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The Value Code: Throwing Out The Baby With the Bathwater

Posted Sep 07 2008 8:10pm
I've been reading an old book a friend once recommended while she was employed at the now-bankrupt Arthur Andersen. The book, "" was intended for prospective Andersen clients and probably remained quite useful as the consulting group re-invented themselves under the Accenture name.

It was famously published at the peak of the Internet boom. I'm not kidding, it was published in May 2000, two months after the March 10 intra-day high on the NASDAQ. It is filled with examples of companies that had come to understand how to create value from the arrangement of their intangible and difficult to measure assets.

Most of the companies no longer exist and the ones that survive today have learned how to value their assets in more old-fashioned ways than relying on intangibles. The authors never mustered the credibility to write anything else, except for Barry Libert who in between other ventures.

Enough time has passed to forget about how Arthur Andersen stretched the truth on their audits under a lame premise of reflecting the true underlying value of all those intangibles. But the temptation is always there to throw the baby out with the bathwater. The authors had a point. The true value of many things is not reflected in their price; the market for products is never efficient the way equity markets are. There is a strange rationality to economic decisions on the micro level but it is not always the correct decision based on an external objective framework.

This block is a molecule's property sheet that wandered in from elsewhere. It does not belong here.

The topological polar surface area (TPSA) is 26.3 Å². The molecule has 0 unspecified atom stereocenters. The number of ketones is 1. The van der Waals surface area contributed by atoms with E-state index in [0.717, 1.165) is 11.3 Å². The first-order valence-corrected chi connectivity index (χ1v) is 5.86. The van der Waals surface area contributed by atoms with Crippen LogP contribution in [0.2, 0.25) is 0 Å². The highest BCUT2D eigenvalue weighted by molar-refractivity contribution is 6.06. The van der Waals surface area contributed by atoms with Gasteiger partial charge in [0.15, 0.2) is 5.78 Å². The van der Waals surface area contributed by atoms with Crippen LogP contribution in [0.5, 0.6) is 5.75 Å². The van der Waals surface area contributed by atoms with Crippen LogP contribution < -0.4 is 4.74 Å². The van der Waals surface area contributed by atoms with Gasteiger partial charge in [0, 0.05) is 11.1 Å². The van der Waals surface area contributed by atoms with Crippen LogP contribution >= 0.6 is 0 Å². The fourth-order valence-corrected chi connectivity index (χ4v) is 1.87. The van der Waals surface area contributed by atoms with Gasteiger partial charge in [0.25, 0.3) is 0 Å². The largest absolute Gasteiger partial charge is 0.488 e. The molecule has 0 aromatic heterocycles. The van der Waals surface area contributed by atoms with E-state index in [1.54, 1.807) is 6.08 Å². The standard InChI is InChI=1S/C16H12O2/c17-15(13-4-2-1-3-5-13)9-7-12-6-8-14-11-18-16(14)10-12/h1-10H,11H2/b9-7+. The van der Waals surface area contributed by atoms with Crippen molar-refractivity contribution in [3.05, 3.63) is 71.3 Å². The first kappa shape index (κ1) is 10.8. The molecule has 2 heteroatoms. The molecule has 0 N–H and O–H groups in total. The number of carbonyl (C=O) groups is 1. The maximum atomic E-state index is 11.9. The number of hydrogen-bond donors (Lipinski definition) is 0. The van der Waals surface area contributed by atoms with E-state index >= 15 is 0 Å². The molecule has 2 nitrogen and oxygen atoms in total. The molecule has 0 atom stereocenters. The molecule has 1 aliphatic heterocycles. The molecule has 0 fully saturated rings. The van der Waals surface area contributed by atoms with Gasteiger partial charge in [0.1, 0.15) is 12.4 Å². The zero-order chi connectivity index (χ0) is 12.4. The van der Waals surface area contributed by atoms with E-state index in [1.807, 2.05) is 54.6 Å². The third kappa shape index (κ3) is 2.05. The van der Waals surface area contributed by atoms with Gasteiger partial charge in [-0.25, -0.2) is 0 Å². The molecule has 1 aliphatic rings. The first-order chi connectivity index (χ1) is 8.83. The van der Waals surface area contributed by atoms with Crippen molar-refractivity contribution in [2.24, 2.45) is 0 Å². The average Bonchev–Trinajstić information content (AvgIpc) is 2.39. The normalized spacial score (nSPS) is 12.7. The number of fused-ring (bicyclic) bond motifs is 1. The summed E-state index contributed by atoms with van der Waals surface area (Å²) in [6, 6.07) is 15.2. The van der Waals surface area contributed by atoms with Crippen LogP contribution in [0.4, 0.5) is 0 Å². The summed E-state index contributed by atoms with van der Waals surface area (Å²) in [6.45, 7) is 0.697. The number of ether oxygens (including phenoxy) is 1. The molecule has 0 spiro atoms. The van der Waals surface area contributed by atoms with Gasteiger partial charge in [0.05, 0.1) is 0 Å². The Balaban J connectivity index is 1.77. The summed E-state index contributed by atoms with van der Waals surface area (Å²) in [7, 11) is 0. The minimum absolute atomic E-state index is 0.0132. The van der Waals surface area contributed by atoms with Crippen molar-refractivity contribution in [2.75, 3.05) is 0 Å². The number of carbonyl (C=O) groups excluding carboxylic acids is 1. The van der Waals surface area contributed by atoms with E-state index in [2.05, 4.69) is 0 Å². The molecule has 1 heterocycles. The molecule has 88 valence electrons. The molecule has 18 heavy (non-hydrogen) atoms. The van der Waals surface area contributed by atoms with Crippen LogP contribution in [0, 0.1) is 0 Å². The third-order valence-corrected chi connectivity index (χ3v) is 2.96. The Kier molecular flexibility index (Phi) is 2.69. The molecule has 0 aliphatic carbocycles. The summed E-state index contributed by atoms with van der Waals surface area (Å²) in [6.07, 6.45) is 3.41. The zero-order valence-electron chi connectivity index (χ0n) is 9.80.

Spock once challenged his father about marrying his human mother rather than a rational, logical Vulcan woman more like him. "It seemed logical at the time," was Sarek's response. So many things that patients do seem to have been sensible at the time.

A book on value written at the peak of a financial bubble teaches me that things may seem valuable or not based on a sentiment framed by the times. I'm not going to throw the book and its ideas out because of bad timing.

What is particularly relevant is that we are all looking for more value out of health care; patients, doctors, payors... everybody. But what value is that exactly? Value is perspective-dependent and has to be defined. It is hard to believe that an employer with a pension and health care benefit liability and a managed care insurance company define value the same way. Certainly a physician and a patient don't quite see ye to eye, but it's a better bed-mate than a Wall-Street reporting insurance com pany.

I've been looking at what primary care physicians do in terms of risk assumption and asserting that reimbursement is inadequate for the level fo risk. But risk (specifically the risk-management skill of the physician) is insufficient only a part of the determination of value to the patient. A lot of decisions depend on how that value is perceived at the moment. Illness has a strange way of changing the perception of value from a treatment!

More to come...
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